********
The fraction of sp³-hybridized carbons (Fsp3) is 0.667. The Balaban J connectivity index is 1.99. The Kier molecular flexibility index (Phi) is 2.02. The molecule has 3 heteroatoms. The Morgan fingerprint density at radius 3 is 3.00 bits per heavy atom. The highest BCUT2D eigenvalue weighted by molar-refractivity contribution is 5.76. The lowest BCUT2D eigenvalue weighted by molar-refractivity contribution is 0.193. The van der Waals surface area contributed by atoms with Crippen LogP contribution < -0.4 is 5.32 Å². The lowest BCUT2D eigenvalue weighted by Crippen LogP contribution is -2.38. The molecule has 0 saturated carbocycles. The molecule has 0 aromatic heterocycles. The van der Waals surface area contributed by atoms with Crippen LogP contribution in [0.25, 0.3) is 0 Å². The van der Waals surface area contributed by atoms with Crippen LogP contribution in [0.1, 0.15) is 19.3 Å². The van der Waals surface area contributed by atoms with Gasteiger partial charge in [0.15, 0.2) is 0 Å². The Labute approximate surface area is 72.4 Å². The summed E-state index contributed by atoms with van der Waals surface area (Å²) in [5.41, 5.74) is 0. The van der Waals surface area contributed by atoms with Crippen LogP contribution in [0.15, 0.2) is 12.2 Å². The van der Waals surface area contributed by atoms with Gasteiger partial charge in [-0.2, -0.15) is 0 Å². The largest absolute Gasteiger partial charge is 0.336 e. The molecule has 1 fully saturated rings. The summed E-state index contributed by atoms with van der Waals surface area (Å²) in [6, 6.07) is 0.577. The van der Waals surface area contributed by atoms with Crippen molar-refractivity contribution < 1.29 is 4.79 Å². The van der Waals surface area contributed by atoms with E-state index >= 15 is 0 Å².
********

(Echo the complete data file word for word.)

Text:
The fraction of sp³-hybridized carbons (Fsp3) is 0.667. The Balaban J connectivity index is 1.99. The Kier molecular flexibility index (Phi) is 2.02. The molecule has 3 heteroatoms. The Morgan fingerprint density at radius 3 is 3.00 bits per heavy atom. The highest BCUT2D eigenvalue weighted by molar-refractivity contribution is 5.76. The lowest BCUT2D eigenvalue weighted by molar-refractivity contribution is 0.193. The van der Waals surface area contributed by atoms with Crippen LogP contribution < -0.4 is 5.32 Å². The lowest BCUT2D eigenvalue weighted by Crippen LogP contribution is -2.38. The molecule has 0 saturated carbocycles. The molecule has 0 aromatic heterocycles. The van der Waals surface area contributed by atoms with Crippen LogP contribution in [0.25, 0.3) is 0 Å². The van der Waals surface area contributed by atoms with Crippen LogP contribution in [0.1, 0.15) is 19.3 Å². The van der Waals surface area contributed by atoms with Gasteiger partial charge in [0.15, 0.2) is 0 Å². The Labute approximate surface area is 72.4 Å². The summed E-state index contributed by atoms with van der Waals surface area (Å²) in [5.41, 5.74) is 0. The van der Waals surface area contributed by atoms with Crippen LogP contribution in [0.15, 0.2) is 12.2 Å². The van der Waals surface area contributed by atoms with Gasteiger partial charge in [-0.2, -0.15) is 0 Å². The largest absolute Gasteiger partial charge is 0.336 e. The molecule has 1 fully saturated rings. The summed E-state index contributed by atoms with van der Waals surface area (Å²) in [6, 6.07) is 0.577. The van der Waals surface area contributed by atoms with Crippen molar-refractivity contribution < 1.29 is 4.79 Å². The van der Waals surface area contributed by atoms with E-state index >= 15 is 0 Å².